How should Christians think about politics?
Today’s post is adapted from Irving Hexham's "Christian Faith and Practice in Christian Politics," found in unit 13 of his new Understanding World Religions online course, available later this month. Sign up to be notified when the course will be available.
Anyone wishing to understand modern Christianity in North America needs to begin by recognizing that since the 1980s evangelical Christians have undergone a remarkable political transformation.
Until about 1970 the majority of evangelicals were convinced that religion and politics did not mix and should not be mixed. Today, however, many believe that Christianity and politics cannot be separated.
What is surprising about this development is that some leaders on both left and right trace their political thought to the work of the Dutch theologian and statesman Abraham Kuyper (1837–1920).
Therefore, it is helpful to take a look at his life and his political thought, in order to understand something of the roots of contemporary evangelical political movements—and to see if it can shed light on our modern political climate.
Kuyper’s View of the State, Society, and the Individual
Abraham Kuyper saw that conversations about Christianity and politics were often reduced to their two elemental forms: the church and the state. On the one hand, you had the church; on the other, you had the state—and you had a struggle between them.
But Kuyper, in looking at the involvement of Christians in politics, was unsatisfied with the prevailing view—the simplistic dichotomy between church and state.
He didn’t believe the church should run the state, or the state should run the church.
Instead, he believed society was the space where both church and state existed, and society was distinct thing God had brought into being, but remained separate from the church itself.
Therefore, a more nuanced view of church and state really needs to start with the questions: “who is God?” and “what is society?” Only then can have a more nuanced discussion about church and state—and how they ought to relate.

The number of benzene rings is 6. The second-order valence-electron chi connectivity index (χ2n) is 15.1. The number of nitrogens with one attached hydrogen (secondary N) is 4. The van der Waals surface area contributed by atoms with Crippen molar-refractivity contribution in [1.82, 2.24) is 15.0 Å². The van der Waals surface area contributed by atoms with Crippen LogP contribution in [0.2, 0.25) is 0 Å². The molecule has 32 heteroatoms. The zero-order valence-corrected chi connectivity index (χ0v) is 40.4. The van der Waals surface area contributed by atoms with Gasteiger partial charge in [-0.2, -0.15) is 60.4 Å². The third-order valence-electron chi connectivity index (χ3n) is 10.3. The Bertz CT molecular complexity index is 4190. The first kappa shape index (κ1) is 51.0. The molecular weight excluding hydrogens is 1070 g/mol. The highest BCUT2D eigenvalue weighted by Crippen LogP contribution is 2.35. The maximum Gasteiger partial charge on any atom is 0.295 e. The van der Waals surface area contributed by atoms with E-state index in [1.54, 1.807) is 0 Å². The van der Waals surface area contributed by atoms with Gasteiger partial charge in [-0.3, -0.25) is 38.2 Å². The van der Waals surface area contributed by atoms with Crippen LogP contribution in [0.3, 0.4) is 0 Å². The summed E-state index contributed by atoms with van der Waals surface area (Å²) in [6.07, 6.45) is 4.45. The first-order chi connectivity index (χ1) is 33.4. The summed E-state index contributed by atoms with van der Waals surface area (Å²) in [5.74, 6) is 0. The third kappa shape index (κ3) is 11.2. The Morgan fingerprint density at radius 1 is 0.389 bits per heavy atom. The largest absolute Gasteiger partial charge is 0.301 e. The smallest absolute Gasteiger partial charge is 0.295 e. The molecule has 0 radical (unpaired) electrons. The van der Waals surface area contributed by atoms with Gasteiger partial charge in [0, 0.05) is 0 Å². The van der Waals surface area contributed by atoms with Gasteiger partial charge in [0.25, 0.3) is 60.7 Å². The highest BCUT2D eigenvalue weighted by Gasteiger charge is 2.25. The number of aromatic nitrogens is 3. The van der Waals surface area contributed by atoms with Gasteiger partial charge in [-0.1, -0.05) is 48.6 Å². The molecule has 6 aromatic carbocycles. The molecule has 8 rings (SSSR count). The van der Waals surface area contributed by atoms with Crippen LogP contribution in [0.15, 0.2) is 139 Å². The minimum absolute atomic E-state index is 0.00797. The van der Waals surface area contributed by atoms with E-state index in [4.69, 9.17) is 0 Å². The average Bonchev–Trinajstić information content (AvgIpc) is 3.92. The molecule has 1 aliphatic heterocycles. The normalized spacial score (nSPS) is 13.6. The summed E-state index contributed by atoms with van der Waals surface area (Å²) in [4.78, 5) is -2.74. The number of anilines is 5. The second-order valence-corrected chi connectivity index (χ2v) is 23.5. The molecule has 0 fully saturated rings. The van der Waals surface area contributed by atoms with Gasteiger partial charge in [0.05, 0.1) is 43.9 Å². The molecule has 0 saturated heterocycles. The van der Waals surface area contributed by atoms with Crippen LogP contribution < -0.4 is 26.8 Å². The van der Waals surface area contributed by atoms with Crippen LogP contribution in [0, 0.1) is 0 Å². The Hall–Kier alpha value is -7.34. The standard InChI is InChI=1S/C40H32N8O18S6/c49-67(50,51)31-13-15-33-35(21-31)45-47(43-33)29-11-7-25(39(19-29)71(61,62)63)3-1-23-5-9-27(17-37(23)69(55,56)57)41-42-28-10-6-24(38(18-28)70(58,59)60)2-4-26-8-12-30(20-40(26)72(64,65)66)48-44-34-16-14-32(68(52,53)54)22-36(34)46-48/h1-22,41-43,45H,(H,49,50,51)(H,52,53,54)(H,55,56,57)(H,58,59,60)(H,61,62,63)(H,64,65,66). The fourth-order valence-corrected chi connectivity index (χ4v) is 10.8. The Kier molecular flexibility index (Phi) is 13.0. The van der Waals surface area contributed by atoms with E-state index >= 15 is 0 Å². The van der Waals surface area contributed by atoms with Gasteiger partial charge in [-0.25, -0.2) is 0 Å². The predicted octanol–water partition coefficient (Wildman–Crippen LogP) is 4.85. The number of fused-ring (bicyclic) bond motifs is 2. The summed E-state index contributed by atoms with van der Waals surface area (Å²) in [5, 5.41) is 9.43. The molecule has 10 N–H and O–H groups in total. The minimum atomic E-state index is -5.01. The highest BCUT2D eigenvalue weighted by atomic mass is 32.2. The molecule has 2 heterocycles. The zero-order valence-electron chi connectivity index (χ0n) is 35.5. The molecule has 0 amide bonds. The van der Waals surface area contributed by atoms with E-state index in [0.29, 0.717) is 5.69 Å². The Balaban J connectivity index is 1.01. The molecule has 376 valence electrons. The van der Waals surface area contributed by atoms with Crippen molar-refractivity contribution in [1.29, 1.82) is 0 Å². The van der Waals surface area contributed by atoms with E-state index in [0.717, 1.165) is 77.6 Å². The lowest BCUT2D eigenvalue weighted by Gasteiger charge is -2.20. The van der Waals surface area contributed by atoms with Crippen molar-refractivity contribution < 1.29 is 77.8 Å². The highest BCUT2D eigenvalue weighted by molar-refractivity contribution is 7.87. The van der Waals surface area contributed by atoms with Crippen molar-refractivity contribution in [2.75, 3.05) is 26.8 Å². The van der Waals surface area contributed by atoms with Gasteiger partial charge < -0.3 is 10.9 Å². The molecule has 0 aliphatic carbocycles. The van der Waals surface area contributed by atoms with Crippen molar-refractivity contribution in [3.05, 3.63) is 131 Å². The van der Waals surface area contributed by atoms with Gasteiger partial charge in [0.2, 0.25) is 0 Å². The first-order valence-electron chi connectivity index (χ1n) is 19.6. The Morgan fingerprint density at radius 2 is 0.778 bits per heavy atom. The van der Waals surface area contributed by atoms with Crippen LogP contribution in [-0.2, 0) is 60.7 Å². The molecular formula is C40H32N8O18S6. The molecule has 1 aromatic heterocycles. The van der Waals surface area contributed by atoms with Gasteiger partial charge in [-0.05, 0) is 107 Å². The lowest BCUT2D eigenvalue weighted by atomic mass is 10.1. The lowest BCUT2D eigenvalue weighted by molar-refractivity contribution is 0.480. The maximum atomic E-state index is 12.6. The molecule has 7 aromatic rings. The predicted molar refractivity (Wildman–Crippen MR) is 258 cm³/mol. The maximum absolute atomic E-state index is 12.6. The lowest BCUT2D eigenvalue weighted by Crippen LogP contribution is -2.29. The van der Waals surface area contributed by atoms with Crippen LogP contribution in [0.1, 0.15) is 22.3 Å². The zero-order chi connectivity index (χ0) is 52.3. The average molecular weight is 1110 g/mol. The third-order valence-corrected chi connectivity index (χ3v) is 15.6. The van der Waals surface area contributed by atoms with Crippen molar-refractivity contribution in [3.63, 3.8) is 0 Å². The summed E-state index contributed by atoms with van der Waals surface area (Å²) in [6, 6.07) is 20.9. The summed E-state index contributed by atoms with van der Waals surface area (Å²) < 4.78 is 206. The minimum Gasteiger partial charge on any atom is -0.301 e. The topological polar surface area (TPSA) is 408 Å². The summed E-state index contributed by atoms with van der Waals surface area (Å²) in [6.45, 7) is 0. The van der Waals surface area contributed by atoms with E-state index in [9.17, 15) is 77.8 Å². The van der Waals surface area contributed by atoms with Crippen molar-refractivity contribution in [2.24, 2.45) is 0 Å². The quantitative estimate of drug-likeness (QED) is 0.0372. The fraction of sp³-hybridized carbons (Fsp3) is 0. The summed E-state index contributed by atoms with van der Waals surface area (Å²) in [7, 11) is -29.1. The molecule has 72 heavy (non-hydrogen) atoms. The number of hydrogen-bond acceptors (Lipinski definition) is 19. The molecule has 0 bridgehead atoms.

What is “society”?
Kuyper’s view of society is rooted in the sovereignty of God. Kuyper starts with the premise that God is sovereign over everything—over human history, over human society.
Society, moreover, is made up of numerous institutions—each one placed under God. Because of this, Kuyper says, no human institution can usurp God. Human institutions are secondary to God. Human institutions must look to God for guidance, but they are always under the judgment of God.
In developing this approach, Kuyper argued that society is an organic construction—it emerges by virtue of natural human existence and relationships.
The state and its attributes—government, politics, and so on—are a mechanistic construction. They arise from society.
In addition to government, there are many institutions within society—the school, business, trade, manufacturing, and more—and these institutions all operate within their own spheres. Each sphere ought to be sovereign and respected and shouldn’t be controlled by others.
For example, Kuyper argues that it’s not the place of business to control the sphere of the university or the church. It’s not the place of the church to control business or the university.
Each sphere has a distinct role in society, and they must cooperate together.
What is essential is that there be a plurality of institutions in a democratic society—not simply a division between church and state, not simply an individualism where every individual rules.
Society must recognize that there are institutions that grow organically within it. These institutions must be respected, because they contribute to human well-being.
Additionally, the very separation of the institutions protects the freedom of the individual. The individual lives not alone, but in society—a societKuypery made up of many institutions that are separate. These institutions each have a separate sphere. They overlap, they interact, but one must respect their differences.